5
$\begingroup$

Every second, a device returns the value 0 or 1. The values were recorded several hours, so a list like this one [1,1,1,0,0,1,0,1,...] was obtained.

What is the meaning of the corresponding autocorrelation function? I suspect that it is somehow related to the frequencies in which the device changes its outputs (from 0 to 1 or from 1 to 0), but I can't get a clear picture of it.

$\endgroup$

1 Answer 1

5
$\begingroup$

Your intuition is correct.

There are various definitions of the autocorrelation: see Understanding this acf output for a discussion of some of the pitfalls. But for a sufficiently long sequence all definitions will produce essentially the same value. One of these definitions is that the autocorrelation of the sequence at a small lag $h$ is the (usual) Pearson correlation coefficient when each term of the sequence is paired with the term occurring $h$ time steps later.

There are only four possible values of such pairs. Letting $q$ be the proportion of ones in the sequence,

  • Let $\alpha$ be the proportion of $(1,1)$ pairs. This is the fraction of the time the device was in state $1$ and, $h$ time steps later, it was also in state $1.$

  • The proportion of $(1,0)$ pairs therefore must be very close to $q-\alpha.$

  • Likewise, the proportion of $(0,1)$ pairs must also be very close to $q-\alpha.$

  • Thus, the proportion of $(0,0)$ pairs must be the amount needed to make the total equal to unity, $1+\alpha-2q.$

These proportions determine the correlation coefficient $\rho$: just apply the formula. Thinking of the pairs as a bivariate random variable $(X,Y),$ you will obtain

$$\rho = \frac{E[XY]- E[X]E[Y]}{\sqrt{\left(E[X^2]-E[X]^2\right)\left(E[Y^2]-E[Y]^2\right)}} = \frac{\alpha - q^2}{q(1-q)}. $$

The more directly interpretable statistic is $\alpha/q,$ the chance the device will output a $1$ given that it output a $1$ $h$ steps earlier. We can express this as

$$\Pr(1\mid 1) = \frac{\alpha}{q} = q + \rho(1-q).$$

If there were no correlation ($\rho=0$), the conditional probability (of $1$ following a $1$ with lag $h$) would be the same as the unconditional probability of $1:$ that's independence. Otherwise,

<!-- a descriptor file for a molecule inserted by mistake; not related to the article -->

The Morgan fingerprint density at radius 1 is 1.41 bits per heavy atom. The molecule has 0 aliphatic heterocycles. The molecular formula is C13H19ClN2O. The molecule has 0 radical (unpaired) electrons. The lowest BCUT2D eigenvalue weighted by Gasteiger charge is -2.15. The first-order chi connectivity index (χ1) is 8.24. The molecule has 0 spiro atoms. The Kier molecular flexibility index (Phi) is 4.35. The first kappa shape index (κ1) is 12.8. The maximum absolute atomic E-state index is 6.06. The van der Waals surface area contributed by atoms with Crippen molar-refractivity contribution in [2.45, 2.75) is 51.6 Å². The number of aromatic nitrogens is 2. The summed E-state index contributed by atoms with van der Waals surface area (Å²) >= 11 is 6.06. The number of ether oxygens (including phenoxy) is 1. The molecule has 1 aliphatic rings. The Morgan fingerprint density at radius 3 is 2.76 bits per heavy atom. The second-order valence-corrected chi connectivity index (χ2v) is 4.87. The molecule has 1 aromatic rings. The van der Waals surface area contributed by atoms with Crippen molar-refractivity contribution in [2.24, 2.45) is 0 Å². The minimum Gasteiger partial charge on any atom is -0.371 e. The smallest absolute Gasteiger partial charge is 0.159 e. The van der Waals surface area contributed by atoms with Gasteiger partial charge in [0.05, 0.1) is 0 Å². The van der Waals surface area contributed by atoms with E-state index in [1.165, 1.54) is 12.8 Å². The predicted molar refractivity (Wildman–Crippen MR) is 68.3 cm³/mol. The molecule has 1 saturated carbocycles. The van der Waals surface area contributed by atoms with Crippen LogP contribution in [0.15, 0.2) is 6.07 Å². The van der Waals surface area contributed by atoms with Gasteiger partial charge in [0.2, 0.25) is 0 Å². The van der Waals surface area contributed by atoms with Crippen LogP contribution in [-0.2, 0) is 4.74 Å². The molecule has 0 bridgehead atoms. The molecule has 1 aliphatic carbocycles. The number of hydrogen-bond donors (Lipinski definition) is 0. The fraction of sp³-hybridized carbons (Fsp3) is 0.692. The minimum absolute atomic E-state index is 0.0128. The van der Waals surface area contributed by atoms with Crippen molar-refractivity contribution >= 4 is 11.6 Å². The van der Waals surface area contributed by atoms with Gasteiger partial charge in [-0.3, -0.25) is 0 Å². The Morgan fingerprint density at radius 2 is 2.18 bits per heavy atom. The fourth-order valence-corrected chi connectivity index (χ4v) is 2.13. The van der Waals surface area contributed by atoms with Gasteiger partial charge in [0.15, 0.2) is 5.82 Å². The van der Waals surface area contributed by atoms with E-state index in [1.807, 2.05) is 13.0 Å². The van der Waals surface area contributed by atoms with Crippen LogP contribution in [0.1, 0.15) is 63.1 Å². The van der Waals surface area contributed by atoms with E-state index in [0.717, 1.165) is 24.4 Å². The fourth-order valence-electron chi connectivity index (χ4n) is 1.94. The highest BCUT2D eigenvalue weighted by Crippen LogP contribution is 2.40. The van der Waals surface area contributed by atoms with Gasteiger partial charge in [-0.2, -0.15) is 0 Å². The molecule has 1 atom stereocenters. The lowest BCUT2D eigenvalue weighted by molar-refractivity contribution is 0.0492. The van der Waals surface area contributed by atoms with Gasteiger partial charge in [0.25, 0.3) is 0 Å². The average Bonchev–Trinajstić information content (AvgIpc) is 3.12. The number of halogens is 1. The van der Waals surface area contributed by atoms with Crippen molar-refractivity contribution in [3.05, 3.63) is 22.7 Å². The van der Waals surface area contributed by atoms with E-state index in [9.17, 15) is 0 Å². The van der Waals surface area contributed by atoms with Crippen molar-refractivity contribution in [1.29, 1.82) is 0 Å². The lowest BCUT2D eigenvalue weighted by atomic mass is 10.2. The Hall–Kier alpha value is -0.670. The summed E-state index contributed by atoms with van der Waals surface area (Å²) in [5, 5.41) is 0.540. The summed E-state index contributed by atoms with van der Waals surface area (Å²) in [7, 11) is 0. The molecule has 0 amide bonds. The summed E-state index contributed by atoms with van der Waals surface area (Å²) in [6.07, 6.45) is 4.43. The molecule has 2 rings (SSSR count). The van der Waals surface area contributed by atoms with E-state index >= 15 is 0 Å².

The correlation coefficient $\rho$ expresses how much the conditional probability $\Pr(1\mid 1)$ differs from the proportion of ones ($q$) as a multiple of the proportion of zeros, $1-q.$

Equivalently, we may formulate an interpretation in terms of the conditional chance of making a transition from $1$ to $0,$ since

$$\Pr(0 \mid 1) = 1 - \Pr(1\mid 1) = 1 - q - \rho(1-q) = (1-q)(1-\rho).$$

In this fashion $\rho$ (along with the proportion of ones) is directly related to the frequency of such transitions. In words: the proportion of zeros following a one is $1-\rho$ times the proportion of all zeros (to an excellent approximation).

There's nothing special about the roles of $0$ and $1$ in this interpretation: since interchanging $0$ and $1$ is a linear function $x \to 1-x,$ it doesn't change the correlation. It merely changes $q$ to $1-q.$ Thus, in the foregoing interpretation you may switch all occurrences of "$0$" and "$1$" provided you replace $q$ by $1-q$ everywhere and replace $\alpha$ by $1+\alpha-2q.$ Thus

$$\Pr(0\mid 0) = \frac{1+\alpha-2q}{1-q} = 1-q + \rho(q)$$

and

$$\Pr(1 \mid 0) = q(1-\rho).$$


Although I have sometimes used the language and symbolism of probabilities, these statements are, strictly speaking, only about proportions (and they are approximations that are most accurate for long sequences and short lags, because they ignore effects at the ends of the sequences). Thus, nothing is assumed or implied about the nature of the process that generated the sequence. In particular, although we have related transition rates at any lag to the autocorrelation coefficient at that lag, this does not imply that the sequence was generated by any kind of Markov process (of any order), or even that it is stationary.

$\endgroup$
1
  • 1
    $\begingroup$ +1 Your response is admirable. Thank you very much, that's exactly what I wanted to know. $\endgroup$ Jul 4, 2021 at 17:18

Your Answer

By clicking “Post Your Answer”, you agree to our terms of service, privacy policy and cookie policy

Not the answer you're looking for? Browse other questions tagged or ask your own question.